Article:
Mostly whimsical reflections on life
It would be a rare bird who got excited at news of a hip-hop Broadway musical centering on Alexander Hamilton.
But just as Hamilton may be bumped off the $10 bill as just another old white guy, he has hopped onstage as a hungry, energetic young guy in one of Broadway’s most anticipated, if improbable hits. If Hamilton were still alive, he would have begged to play himself.
Hamilton is considered a founding father of the U.S. Constitution, along with James Madison. But Hamilton was anything but a staid colonial. In fact, he probably would feel right at home in contemporary America, enjoying today’s relaxed mores and taking delight in the enlarged role of the federal government that he fought to create.
He would be the perfect tabloid bad boy as a bastard child who grew up the West Indies and wound up an orphan. With the help of a benefactor, Hamilton secured a college education from King’s College in New York City where he fed his insatiable taste for success. He fought in the Revolutionary War, used his military experience to win a seat in Congress and later practiced law and established a bank in New York.
Like Madison, Hamilton recognized the loose affiliation of 13 states didn’t equal a country, so he was part of the hoodwinking that led to the constitutional convention in Philadelphia. Hamilton and Madison largely divvied up writing the Federalist Papers that were instrumental in persuading a skeptical public to approve the U.S. Constitution.
Hamilton went on to serve in President George Washington’s cabinet, where he famously feuded with Thomas Jefferson over issues such as a national bank and raising an American army and navy, which led to creation of the Federalist Party. One of Hamilton’s memorable achievements was setting up the U.S mint. Another was taxing whiskey, which sparked the Whiskey Rebellion and the first use of U.S. military power on its own citizens.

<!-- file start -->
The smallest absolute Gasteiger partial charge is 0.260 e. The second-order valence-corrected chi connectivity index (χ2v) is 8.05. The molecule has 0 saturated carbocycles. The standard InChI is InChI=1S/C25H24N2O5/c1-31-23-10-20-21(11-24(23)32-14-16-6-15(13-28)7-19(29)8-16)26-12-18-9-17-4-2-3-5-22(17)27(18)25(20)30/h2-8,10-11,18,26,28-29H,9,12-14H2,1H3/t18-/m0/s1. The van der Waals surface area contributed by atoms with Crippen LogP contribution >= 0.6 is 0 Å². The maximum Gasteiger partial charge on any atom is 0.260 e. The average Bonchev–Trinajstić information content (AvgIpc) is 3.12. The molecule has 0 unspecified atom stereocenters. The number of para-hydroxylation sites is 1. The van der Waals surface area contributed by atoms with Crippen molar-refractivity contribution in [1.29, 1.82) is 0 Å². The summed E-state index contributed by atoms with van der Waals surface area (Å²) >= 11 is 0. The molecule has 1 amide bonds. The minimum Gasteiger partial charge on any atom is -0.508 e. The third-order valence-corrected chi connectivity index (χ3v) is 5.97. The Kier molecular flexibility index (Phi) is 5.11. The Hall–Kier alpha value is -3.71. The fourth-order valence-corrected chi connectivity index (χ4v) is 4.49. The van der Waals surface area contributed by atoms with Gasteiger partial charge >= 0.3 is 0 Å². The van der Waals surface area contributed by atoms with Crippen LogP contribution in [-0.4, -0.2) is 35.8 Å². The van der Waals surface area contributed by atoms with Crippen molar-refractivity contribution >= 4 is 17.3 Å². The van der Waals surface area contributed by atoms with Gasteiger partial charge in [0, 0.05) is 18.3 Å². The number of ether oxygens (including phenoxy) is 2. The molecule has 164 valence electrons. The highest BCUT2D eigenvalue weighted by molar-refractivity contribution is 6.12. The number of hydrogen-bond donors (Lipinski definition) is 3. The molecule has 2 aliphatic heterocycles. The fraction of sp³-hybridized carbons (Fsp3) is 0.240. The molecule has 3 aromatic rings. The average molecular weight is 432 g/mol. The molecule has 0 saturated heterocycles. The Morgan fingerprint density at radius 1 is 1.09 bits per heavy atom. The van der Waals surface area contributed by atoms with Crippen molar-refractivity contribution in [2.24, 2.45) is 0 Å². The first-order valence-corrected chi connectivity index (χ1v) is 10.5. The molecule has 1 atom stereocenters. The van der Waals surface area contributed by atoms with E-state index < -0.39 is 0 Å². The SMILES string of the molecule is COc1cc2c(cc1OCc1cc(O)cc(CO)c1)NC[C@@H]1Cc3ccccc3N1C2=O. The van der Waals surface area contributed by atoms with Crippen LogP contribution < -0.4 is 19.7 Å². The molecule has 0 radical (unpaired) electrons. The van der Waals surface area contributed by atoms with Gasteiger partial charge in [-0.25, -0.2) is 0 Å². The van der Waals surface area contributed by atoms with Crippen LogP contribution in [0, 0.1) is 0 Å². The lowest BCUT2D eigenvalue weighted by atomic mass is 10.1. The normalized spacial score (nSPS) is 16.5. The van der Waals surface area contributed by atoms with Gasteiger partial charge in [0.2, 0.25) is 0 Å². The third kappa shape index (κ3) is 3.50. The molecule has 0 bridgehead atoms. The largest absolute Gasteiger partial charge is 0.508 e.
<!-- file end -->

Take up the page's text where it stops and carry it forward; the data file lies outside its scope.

You’re thinking, this is the stuff of history, not hip-hop. But this is where the story gets juicier. In 1791, Hamilton took up with Maria Reynolds, whom he believed had been abandoned by her husband. Instead, her husband attempted to blackmail Hamilton for his indiscretion. It got a little complicated after that, but the affair ended and Hamilton and his own wife reconciled. Not everyone was satisfied. Hamilton nearly dueled with future President James Monroe.
Despite his scandalous reputation (he also was an abolitionist), Hamilton remained in the public eye, including playing a key role in the defeat of Aaron Burr in his bid to become governor of New York. Burr was beside himself. The men traded insults, which led to a duel where Burr shot Hamilton, the perfect plot twist for a hip-hop musical.
Miranda developed his idea first as a reading and then as a workshop production. Ultimately a musical emerged featuring a variety of musical styles – hip-hop, R&B, jazz, pop and chorals.
he actors and appear in period costumes, but are racially diverse, unlike the way it was in Hamilton’s time. Miranda said, “We’re telling the story of old, dead white men, but we’re using actors of color, and that makes the story more immediate and more accessible to a contemporary audience.” Hamilton would have wholeheartedly approved.
One critic said the musical reeked of New York City, which was true of Hamilton himself. Business, trade, manufacturing and banks were his true mistresses. He was in love with an America that Thomas Jefferson saw as an abomination. Hip-hop is the perfect musical medium to capture Hamilton’s personality translated into modern terms and the gap between his vision of America versus Jefferson’s.
Hamilton’s story told in music has a contemporary ring. An ambitious man. A political schemer. A womanizer. An immigrant from south of the border. In fact, it it is interesting with or without music.